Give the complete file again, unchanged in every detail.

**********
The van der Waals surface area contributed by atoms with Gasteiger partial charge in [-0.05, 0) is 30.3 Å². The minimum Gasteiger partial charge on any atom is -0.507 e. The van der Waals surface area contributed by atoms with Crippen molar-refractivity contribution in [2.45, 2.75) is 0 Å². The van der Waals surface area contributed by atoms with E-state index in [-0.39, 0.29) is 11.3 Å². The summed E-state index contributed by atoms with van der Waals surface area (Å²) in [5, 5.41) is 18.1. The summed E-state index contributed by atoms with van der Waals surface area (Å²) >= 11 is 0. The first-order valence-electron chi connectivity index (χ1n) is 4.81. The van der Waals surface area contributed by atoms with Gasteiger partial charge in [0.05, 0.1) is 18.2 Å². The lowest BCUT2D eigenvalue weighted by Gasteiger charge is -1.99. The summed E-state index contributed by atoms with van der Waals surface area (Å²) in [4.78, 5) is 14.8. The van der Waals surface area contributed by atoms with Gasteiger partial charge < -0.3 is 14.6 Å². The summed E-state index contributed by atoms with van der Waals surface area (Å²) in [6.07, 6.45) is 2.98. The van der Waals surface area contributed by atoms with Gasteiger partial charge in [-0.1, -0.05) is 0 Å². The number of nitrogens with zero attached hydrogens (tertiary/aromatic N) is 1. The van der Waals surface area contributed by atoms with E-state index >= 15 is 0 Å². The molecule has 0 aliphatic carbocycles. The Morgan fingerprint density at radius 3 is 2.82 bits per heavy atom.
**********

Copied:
The van der Waals surface area contributed by atoms with Gasteiger partial charge in [-0.05, 0) is 30.3 Å². The minimum Gasteiger partial charge on any atom is -0.507 e. The van der Waals surface area contributed by atoms with Crippen molar-refractivity contribution in [2.45, 2.75) is 0 Å². The van der Waals surface area contributed by atoms with E-state index in [-0.39, 0.29) is 11.3 Å². The summed E-state index contributed by atoms with van der Waals surface area (Å²) in [5, 5.41) is 18.1. The summed E-state index contributed by atoms with van der Waals surface area (Å²) >= 11 is 0. The first-order valence-electron chi connectivity index (χ1n) is 4.81. The van der Waals surface area contributed by atoms with Gasteiger partial charge in [0.05, 0.1) is 18.2 Å². The lowest BCUT2D eigenvalue weighted by Gasteiger charge is -1.99. The summed E-state index contributed by atoms with van der Waals surface area (Å²) in [4.78, 5) is 14.8. The van der Waals surface area contributed by atoms with Gasteiger partial charge < -0.3 is 14.6 Å². The summed E-state index contributed by atoms with van der Waals surface area (Å²) in [6.07, 6.45) is 2.98. The van der Waals surface area contributed by atoms with Gasteiger partial charge in [-0.1, -0.05) is 0 Å². The number of nitrogens with zero attached hydrogens (tertiary/aromatic N) is 1. The van der Waals surface area contributed by atoms with E-state index >= 15 is 0 Å². The molecule has 0 aliphatic carbocycles. The Morgan fingerprint density at radius 3 is 2.82 bits per heavy atom.